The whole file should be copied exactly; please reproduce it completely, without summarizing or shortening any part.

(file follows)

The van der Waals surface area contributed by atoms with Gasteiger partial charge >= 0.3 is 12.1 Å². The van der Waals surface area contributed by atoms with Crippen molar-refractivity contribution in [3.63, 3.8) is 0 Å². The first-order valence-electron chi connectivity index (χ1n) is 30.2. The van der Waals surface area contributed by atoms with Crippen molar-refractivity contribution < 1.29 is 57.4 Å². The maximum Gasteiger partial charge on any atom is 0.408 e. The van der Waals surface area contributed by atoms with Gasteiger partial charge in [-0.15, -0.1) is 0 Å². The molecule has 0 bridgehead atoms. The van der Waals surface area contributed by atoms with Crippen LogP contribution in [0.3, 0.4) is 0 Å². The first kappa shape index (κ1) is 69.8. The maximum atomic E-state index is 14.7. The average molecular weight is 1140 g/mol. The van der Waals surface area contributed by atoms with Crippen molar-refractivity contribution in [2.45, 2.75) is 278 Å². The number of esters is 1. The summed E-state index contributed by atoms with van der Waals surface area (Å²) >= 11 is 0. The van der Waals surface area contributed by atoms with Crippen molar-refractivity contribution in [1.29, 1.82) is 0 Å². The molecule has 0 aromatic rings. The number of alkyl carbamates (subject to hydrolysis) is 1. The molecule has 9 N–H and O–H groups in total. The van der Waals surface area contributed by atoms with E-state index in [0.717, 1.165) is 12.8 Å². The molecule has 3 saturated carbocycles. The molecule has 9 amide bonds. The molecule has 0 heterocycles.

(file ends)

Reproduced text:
The van der Waals surface area contributed by atoms with Gasteiger partial charge >= 0.3 is 12.1 Å². The van der Waals surface area contributed by atoms with Crippen molar-refractivity contribution in [3.63, 3.8) is 0 Å². The first-order valence-electron chi connectivity index (χ1n) is 30.2. The van der Waals surface area contributed by atoms with Crippen molar-refractivity contribution < 1.29 is 57.4 Å². The maximum Gasteiger partial charge on any atom is 0.408 e. The van der Waals surface area contributed by atoms with Gasteiger partial charge in [-0.15, -0.1) is 0 Å². The molecule has 0 bridgehead atoms. The van der Waals surface area contributed by atoms with Crippen LogP contribution in [0.3, 0.4) is 0 Å². The first kappa shape index (κ1) is 69.8. The maximum atomic E-state index is 14.7. The average molecular weight is 1140 g/mol. The van der Waals surface area contributed by atoms with Crippen molar-refractivity contribution in [2.45, 2.75) is 278 Å². The number of esters is 1. The summed E-state index contributed by atoms with van der Waals surface area (Å²) >= 11 is 0. The van der Waals surface area contributed by atoms with Crippen molar-refractivity contribution in [1.29, 1.82) is 0 Å². The molecule has 0 aromatic rings. The number of alkyl carbamates (subject to hydrolysis) is 1. The molecule has 9 N–H and O–H groups in total. The van der Waals surface area contributed by atoms with E-state index in [0.717, 1.165) is 12.8 Å². The molecule has 3 saturated carbocycles. The molecule has 9 amide bonds. The molecule has 0 heterocycles.